A cut above the rest
Sometimes, off-the-peg simply won’t do. Jemima Sissons reveals some of the finest bespoke tailoring houses for women in London
Jemima Sissons finds some of the finest bespoke tailoring houses in London for women
SOME go for a cashmere jacket with a silk lining featuring their favourite pug, so that their faithful hound is forever close. Others will happily dole out £5,000 each on matching tie-dye onesies for the Burning Man festival to ensure the perfect fit. Then, there are those who simply want the perfect shirt or pair of trousers. This is the illuminating and covetable world of female bespoke.
My own epiphany came when I tried in vain to find a shirt that wouldn’t gape open at the bust. I turned to Turnbull & Asser, which has been making exquisite bespoke shirts since 1885. In the hushed surrounds of the atelier in Davies Street, I was measured up and discussed my preferences. I wanted to be able to buy beautiful cufflinks, so went for a double cuff. I wanted the collar to be femininely rounded and to have the option to tuck the shirt in or leave it out. Most important for me was the placing of the bust buttons and a discreet inside popper to ensure extra security.
After one fitting, at which it proved to be too short, the shirt was made and delivered within six weeks. It fit like a bespoke item should. It was pricey—the company doesn’t do single orders the first time and a set of three costs £1,000—but the pattern is easy to repeat in the future.
Around the corner in Savile Row, Phoebe Gormley of Gormley & Gamble explains the paradox with women’s clothes: ‘Women wear 20% of their wardrobe 80% of the time. Logically, they should, therefore, spend 80% on that 20%.’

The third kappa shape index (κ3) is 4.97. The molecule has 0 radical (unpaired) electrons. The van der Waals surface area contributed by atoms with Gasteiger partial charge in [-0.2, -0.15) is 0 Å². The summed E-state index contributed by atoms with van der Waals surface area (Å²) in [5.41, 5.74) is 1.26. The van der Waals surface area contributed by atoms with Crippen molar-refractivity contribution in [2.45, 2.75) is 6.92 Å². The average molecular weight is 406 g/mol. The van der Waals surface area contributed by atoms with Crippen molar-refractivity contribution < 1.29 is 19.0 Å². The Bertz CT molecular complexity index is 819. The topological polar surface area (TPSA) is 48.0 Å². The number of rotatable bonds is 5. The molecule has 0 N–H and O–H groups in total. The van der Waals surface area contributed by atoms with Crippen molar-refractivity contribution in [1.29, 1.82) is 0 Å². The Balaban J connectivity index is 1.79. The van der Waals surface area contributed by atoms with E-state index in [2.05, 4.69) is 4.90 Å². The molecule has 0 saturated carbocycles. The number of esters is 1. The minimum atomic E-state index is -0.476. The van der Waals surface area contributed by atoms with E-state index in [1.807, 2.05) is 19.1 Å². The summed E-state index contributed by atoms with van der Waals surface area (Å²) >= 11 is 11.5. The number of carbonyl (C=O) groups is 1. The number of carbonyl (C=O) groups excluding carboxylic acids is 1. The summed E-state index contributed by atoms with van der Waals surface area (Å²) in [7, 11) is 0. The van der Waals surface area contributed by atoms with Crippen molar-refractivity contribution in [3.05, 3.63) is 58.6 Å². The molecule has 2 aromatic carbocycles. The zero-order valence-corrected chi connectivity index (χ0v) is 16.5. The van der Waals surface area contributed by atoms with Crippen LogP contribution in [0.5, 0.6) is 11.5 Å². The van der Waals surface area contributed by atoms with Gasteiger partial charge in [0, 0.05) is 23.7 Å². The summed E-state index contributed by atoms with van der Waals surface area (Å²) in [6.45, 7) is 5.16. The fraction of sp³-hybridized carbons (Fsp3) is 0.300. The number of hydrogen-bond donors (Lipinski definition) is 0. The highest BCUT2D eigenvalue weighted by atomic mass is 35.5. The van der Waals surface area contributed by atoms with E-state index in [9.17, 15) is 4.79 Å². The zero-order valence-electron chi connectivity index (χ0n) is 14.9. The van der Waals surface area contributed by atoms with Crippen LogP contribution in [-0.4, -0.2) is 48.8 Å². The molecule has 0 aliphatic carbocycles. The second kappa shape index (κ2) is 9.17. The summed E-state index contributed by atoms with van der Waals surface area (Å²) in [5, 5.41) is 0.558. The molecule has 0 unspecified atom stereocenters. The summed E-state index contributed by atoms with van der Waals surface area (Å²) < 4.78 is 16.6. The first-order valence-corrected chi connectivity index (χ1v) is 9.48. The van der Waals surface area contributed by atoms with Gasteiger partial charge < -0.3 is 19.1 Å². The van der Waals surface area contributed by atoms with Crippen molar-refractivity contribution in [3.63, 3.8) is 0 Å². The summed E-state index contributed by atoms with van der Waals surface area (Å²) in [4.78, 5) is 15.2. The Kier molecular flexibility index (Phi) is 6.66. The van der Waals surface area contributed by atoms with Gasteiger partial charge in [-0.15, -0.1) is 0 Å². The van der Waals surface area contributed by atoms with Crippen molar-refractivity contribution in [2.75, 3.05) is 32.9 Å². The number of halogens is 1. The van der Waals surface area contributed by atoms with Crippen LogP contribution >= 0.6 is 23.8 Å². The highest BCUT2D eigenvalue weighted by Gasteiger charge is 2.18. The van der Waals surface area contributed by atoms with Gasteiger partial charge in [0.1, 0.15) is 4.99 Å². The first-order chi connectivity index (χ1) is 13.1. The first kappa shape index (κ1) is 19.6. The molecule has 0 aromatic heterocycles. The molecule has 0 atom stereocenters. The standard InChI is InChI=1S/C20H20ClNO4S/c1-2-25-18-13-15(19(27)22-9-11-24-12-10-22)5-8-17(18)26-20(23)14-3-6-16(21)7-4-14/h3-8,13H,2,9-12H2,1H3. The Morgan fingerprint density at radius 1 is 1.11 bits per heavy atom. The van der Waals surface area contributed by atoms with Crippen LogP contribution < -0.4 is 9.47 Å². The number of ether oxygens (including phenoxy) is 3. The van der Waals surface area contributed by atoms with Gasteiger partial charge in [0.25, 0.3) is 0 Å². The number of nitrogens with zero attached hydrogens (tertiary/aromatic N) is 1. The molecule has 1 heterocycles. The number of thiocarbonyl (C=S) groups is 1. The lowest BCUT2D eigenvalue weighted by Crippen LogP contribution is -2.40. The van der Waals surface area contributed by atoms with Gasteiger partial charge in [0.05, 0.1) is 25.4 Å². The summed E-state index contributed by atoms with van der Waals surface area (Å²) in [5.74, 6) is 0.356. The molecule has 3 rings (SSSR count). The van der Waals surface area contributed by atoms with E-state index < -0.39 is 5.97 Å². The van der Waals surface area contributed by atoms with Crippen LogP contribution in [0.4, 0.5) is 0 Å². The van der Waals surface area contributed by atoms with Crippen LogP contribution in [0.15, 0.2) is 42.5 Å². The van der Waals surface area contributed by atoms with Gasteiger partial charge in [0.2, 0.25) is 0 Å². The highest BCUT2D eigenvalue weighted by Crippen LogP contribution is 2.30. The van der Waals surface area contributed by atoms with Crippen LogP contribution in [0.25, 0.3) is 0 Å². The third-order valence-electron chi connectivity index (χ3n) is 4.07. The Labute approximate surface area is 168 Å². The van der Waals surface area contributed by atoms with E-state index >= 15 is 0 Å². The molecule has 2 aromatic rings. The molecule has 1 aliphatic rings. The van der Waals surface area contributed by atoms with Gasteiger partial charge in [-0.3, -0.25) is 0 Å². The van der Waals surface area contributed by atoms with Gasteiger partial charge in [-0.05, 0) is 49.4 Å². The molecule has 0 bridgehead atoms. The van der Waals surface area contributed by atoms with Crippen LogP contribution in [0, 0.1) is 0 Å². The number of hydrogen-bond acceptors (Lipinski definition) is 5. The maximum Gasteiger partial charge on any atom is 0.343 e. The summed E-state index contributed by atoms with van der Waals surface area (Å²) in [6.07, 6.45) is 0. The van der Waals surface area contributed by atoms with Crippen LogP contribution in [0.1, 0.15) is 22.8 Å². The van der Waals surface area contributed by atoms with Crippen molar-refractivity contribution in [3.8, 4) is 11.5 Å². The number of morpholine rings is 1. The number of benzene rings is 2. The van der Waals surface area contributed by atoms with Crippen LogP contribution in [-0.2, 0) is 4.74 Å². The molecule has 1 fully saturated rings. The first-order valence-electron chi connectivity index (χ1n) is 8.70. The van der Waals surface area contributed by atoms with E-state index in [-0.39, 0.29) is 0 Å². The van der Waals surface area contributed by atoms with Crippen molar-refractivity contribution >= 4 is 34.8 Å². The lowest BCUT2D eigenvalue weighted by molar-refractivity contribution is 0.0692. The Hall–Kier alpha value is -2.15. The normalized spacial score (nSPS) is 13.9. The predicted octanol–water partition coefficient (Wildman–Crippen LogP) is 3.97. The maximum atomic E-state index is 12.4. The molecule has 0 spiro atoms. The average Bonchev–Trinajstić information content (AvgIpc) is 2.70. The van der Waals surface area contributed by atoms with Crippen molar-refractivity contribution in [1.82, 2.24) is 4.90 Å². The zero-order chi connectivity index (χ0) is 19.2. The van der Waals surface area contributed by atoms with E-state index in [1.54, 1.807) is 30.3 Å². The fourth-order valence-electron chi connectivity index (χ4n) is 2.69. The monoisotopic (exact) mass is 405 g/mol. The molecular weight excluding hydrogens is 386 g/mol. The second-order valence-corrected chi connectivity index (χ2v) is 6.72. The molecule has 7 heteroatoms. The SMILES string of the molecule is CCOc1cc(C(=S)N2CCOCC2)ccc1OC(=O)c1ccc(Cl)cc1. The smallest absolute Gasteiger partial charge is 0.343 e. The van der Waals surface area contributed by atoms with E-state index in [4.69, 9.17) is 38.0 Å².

She’s the only tailor on Savile Row catering solely for women and does everything from cream cashmere coats with fur collars to white-silk tuxedos.perhaps her greatest skill lies in making the perfect pair of trousers—often for a difficult size or shape.
After a bucolic upbringing in Suffolk— ‘there were three churches and a sewing shop, so if you weren’t into religion, there wasn’t much else to do as a child’—phoebe ended up on Savile Row two years ago. Her first customer was the CEO of Virgin Money, who, at 6ft 1in, found buying clothes difficult.
Of course, womenswear isn’t without its challenges. ‘It’s a different skill set to men’s tailoring and there are more measurements with a woman—they’re very different to cut. A woman’s weight also tends to change more,’ continues Phoebe.
Dominic Sebag-montefiore, creative director at Edward Sexton in Knightsbridge, is an advocate of the power of tailoring to transform awkward body shapes: ‘If you haven’t got the smallest waist, we can make the shoulders wider and the bust fuller.’
For a beautiful hunting jacket, Richard Anderson is the go-to place; for shirts, Emma Willis makes exquisite bespoke pieces from her Gloucestershire town house—and these can still be thrown in the wash. Those looking for shoes should turn to Caroline Groves, whose creations have theatrical flair, but also work for day-to-day.
Still ruling the roost for impeccable tweeds and smoking jackets—as well as the aforementioned tie-dye onesies—is Huntsman. In addition, the company offers a ‘design your own tweed’ service, with a trip to the Islay mill and woodcock shooting—the ultimate gift at £10,000, including a jacket.
‘There are more measurements with a woman–they’re very different to cut’